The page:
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Asians drive boom in global billionaire wealth

Asia is home to 814 billionaires. They grew their net worth by a third in 2017.

Razer co-founder Min-Liang Tan, whose wealth is listed at US$1.1 billion, is the only one who made his wealth in entertainment and media. He is 40.


BILLIONAIRE wealth posted its "greatest ever" increase last year, rising 19 per cent to US$8.9 trillion, thanks to robust growth in the Asia-Pacific - in particular, China.

The global wealth is shared among 2,158 individuals, according to the UBS/PwC Billionaires Report 2018. In China alone, there were 373 billionaires last year. Asia is home to 814 billionaires, who grew their net worth by a third to US$2.7 trillion, driven mainly by China; Chinese billionaires' wealth expanded by 39 per cent to US$1.12 trillion.

Wealth creation this year is unlikely to match last year's, thanks to market volatility, equity rout and uncertainty over the trade war. As at Thursday, the S&P 500 was still clinging to a year-to-date return of 1.2 per cent, but China stocks were down by 21 per cent based on the Shanghai Shenzhen CSI 300 index.

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Kelvin Tay, UBS Global Wealth Management managing director and regional chief investment officer, said: "If you're an entrepreneur looking to list a company to generate wealth, it is likely hard to get attractive valuations next year. Rates will be higher; we expect the Federal Reserve to hike rates three times next year, so the risk premium is higher. Definitely, there will be an impact on billionaires."

He added: "The first step for wealth creation is usually the equity market; Asia and the US share the same characteristics. It's difficult to become a billionaire through sheer organic growth."

More than three new billionaires were minted weekly in Asia last year, and China led the way by creating two new billionaires a week, the report found. This meant that Asia accounted for more than half of new billionaires worldwide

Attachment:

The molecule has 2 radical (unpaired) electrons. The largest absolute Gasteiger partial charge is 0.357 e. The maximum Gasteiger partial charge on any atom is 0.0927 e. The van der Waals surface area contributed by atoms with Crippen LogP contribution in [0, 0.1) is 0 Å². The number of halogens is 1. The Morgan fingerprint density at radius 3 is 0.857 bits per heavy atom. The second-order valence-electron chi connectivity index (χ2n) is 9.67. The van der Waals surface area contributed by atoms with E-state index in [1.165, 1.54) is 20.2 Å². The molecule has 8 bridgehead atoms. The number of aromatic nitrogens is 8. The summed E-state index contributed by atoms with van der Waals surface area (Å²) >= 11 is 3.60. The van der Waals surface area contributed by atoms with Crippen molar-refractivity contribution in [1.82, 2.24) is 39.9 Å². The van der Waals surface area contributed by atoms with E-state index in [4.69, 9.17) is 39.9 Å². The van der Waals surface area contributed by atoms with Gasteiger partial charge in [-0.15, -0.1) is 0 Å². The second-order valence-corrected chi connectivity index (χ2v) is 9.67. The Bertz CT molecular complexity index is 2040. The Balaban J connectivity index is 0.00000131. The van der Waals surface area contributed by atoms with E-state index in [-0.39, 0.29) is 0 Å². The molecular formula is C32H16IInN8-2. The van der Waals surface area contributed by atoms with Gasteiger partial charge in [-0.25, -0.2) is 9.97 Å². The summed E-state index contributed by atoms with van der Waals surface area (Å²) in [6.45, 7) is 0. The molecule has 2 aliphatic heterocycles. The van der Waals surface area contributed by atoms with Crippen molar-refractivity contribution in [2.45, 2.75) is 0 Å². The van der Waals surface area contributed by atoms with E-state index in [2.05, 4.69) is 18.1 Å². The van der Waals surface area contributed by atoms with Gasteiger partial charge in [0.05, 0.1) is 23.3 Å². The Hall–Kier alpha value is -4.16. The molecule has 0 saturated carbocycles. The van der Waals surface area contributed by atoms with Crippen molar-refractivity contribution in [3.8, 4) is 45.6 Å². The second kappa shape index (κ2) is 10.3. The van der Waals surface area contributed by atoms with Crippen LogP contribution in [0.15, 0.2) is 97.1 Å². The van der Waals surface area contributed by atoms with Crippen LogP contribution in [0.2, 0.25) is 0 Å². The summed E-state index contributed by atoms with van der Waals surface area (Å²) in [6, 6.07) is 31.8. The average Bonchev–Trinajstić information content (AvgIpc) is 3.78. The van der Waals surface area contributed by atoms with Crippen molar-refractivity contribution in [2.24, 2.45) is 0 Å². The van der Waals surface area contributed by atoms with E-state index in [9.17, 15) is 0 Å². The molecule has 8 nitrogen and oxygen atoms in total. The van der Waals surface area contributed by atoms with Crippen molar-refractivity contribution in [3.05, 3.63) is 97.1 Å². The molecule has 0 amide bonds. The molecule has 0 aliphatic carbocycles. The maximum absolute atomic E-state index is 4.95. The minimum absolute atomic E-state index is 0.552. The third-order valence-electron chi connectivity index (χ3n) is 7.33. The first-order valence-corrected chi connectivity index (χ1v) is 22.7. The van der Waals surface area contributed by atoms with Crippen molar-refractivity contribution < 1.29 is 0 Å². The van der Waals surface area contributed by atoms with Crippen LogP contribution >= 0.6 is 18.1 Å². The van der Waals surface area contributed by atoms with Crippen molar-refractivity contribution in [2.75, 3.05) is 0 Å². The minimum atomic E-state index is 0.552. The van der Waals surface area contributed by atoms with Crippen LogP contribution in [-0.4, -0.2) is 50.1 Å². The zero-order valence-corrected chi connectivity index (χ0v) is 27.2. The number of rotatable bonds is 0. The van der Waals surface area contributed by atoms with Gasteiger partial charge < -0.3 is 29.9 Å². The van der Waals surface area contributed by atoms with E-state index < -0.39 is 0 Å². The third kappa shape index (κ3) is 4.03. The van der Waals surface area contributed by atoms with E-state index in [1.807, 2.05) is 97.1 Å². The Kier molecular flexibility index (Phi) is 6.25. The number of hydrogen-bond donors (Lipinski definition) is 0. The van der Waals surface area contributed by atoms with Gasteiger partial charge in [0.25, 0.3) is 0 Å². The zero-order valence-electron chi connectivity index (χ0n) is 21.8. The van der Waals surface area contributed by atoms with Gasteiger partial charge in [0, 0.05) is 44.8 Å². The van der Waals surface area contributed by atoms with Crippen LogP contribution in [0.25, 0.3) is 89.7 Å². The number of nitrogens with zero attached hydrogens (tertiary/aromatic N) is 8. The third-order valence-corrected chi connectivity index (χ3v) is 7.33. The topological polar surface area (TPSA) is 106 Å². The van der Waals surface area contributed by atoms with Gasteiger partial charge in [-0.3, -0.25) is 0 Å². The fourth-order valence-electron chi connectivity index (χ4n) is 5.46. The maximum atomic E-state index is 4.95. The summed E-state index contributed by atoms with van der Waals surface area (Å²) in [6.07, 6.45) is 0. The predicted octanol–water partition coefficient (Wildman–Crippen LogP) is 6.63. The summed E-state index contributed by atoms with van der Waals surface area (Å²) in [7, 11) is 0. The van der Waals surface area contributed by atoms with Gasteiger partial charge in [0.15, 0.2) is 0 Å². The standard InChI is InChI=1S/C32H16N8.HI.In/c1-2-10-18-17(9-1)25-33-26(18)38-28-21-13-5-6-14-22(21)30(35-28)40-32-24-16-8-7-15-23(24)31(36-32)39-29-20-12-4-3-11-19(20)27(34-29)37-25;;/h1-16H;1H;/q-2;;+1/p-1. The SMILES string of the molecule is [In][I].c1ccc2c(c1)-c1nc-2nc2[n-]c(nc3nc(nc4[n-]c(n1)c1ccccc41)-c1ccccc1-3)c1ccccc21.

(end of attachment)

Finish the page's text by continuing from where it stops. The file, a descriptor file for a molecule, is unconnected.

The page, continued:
At the current rate, UBS and PwC expect Asia-Pacific billionaires to be wealthier than their US peers in under three years.

UBS head of ultra-high-net -worth Ravi Raju said: "(Asia's) remarkable wealth creation presents an immense opportunity for UBS, which currently has a relationship with three out of five billionaires in Asia."

The number of billionaires in Singapore has remained stable at 22, with just one new addition - Min-Liang Tan , co-founder of gaming hardware company Razer Inc. His wealth is listed at US$1.1 billion, and he is the youngest at 40. He is also the only one who made his wealth in entertainment and media; most Singapore billionaires are in real estate and financial services.

Total billionaire wealth in Singapore grew by 9 per cent to reach US$64.5 billion. The top three industries driving the wealth were real estate, financial services and industrials. Nearly two thirds of Singapore billionaires are self-made, slightly below the 68 per cent in the US.

Ng Siew Quan, PwC Singapore Asia-Pacific entrepreneurial and private business leader, noted the rising entrepreneurial spirit among those who inherit a family business, compared to those who simply inherit wealth. He said the trend "helps to perpetuate the relevance of family business" and is likely to help families preserve and grow wealth past the third generation.

Of those who inherited a family business, 62 per cent globally went on to start entrepreneurial ventures, compared to 42 per cent of those who inherited assets.

Mr Ng said: "Asia is one of the most fragmented and diverse regions. In some parts, we observe the potential for more and more family businesses to create longer-lasting legacies, given the strong ambitions of the next-gens, and more importantly the current and next gen's deeper appreciation for family governance and succession planning. This positive shift of mindset for greater preparedness sets Asian family businesses in the right direction for successful transitions and sustainable growth."

The report said billionaires have a "transformative" effect on the world, having driven 80 per cent of the 40 main breakthrough innovations in the last 40 years.

But billionaires in Asia are challenging the US' traditional dominance in technnology. In 2017, they equalled the US' level of venture capital funding for start-ups, and registered four times as many artificial intelligence-related patents, and three times as many blockchain- and crypto-related patents as their US counterparts.

Meanwhile over the next 20 years, an estimated US$3.4 trillion in wealth is expected to be handed over to a new generation. The younger billionaires are expected to drive the growth in philanthropy and sustainable investing; 38 per cent of family offices are now engaged in sustainable investing; 45 per cent aim to step this up over the next 12 months.